Kermit Smith won't know what to think today.
Neither will Chris Anderson.
While putting their collective baseball caps together the previous nine years, they took Belmont Abbey and Lander University's programs to unprecedented heights.
Anderson was an assistant coach under Smith the first five years with the Crusaders, then the next four with the Bearcats. All that resulted in 290 victories together and appearances in the 2009 NCAA Division II College World Series with Belmont Abbey and a 2012 Southeast Regional with Lander. That also included a No. 1 ranking — a program first for Lander — last season.
In today's season-opening doubleheader between Lander and Belmont Abbey, Smith will see Anderson at Dolny Stadium — but in the Crusaders' dugout, since Belmont Abbey hired Anderson as its coach in August.
Talk about a change-up, followed by a curveball.
The weekend series between the two coaches was not by design. Well, not the design Smith and Anderson intended.
Since baseball schedules are made a year in advance, neither saw this coming.
But then again, life is not by design.
With no script, it simply presents itself. In turn, you just roll with it.
"I think it's going to stink," Smith said. "You know, I'm not really excited about it other than the fact we're playing a game."
Anderson, as you can tell, thinks the same way.
"I don't think this is something we want to do every year," Anderson said. "It's a little odd, knowing you're going to open up at the place you just left."
The simple fact they're dreading this weekend speaks volumes of their affection for each other. It all comes down to what led Smith to hire Anderson in the first place.
Go back years ago to a camp at Smith's alma mater, Pfeiffer, when Smith — then the coach at Belmont Abbey — showed his dry, sarcastic humor. And, by chance, Anderson understood it.
Not long after the two met, Anderson tore off a sheet from his packet and wrote his phone number on it for Smith just in case a job at Belmont Abbey came open.
"Is that your business card?" Smith quipped.
Anderson simply laughed.
"I then kept his number by my radio in my truck for probably about two months," Smith said. "Once I knew I would have a position open the following season, I gave him a call."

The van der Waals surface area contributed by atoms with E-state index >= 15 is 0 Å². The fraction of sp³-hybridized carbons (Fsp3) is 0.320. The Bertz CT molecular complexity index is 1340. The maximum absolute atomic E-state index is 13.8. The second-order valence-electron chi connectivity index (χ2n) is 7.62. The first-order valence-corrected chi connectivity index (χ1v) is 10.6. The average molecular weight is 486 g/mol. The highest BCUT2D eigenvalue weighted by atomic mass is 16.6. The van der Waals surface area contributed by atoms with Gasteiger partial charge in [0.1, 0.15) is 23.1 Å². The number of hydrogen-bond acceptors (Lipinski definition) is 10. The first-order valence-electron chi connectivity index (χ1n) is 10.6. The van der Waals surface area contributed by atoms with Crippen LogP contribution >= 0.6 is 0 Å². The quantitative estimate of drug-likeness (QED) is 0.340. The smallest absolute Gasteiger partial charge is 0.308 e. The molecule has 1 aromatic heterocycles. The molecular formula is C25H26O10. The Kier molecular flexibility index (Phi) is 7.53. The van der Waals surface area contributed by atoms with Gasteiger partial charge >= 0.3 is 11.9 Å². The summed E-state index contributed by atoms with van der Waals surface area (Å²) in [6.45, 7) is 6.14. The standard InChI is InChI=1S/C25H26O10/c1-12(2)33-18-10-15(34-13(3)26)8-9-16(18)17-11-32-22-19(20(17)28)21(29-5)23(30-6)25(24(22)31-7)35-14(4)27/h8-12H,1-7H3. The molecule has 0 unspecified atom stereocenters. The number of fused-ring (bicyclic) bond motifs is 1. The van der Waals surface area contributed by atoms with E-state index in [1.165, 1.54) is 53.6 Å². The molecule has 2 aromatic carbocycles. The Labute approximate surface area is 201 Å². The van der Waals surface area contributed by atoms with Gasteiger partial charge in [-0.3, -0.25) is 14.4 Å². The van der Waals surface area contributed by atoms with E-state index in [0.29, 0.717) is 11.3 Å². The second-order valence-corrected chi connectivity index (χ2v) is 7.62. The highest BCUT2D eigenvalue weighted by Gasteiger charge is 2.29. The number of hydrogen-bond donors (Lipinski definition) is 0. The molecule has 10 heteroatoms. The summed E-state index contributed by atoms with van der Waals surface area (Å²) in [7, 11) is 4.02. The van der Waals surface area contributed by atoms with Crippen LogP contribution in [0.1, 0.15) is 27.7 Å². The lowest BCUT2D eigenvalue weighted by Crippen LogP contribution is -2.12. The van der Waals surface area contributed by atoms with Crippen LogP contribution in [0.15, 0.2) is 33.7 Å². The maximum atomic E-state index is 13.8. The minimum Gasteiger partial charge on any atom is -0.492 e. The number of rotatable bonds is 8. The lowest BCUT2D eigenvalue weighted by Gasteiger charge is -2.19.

From there, the two were in perfect baseball harmony.
How much so? Considering Smith harbors a family mentality when he coaches, he and his wife, Rebecca, asked Anderson — then an assistant at his alma mater, Catawba — and his now-wife, Meg, to meet them at a North Carolina barbecue restaurant for the interview to become Smith's pitching coach with the Crusaders.
"My wife said to me, '(Anderson) is your guy,' " Smith recalled.
"(Anderson) was so genuine, and he had knowledge of what he could bring to my pitching staff," Smith said. "He's not afraid to wear his emotions on his sleeve like myself, and he accepted the job."
Of course, there were several things which drew Anderson to coach with Smith.
"(Smith) is a fantastic person and has high character," Anderson said. "He's a great mentor of young adults. He's a fantastic administrator in running a program, and he's a great baseball coach, too."
For now, though, it's time to play ball. That won't make it any easier, though.
"I want (Anderson) to win every game he coaches," Smith said. "But just not this weekend."
Chancey is sports editor at the Index-Journal. Contact him at 864-223-1813; e-mail firstname.lastname@example.org or follow him on Twitter @IJSCOTTCHANCEY . Views expressed in this column are those of the writer only and do not represent the newspaper's opinion.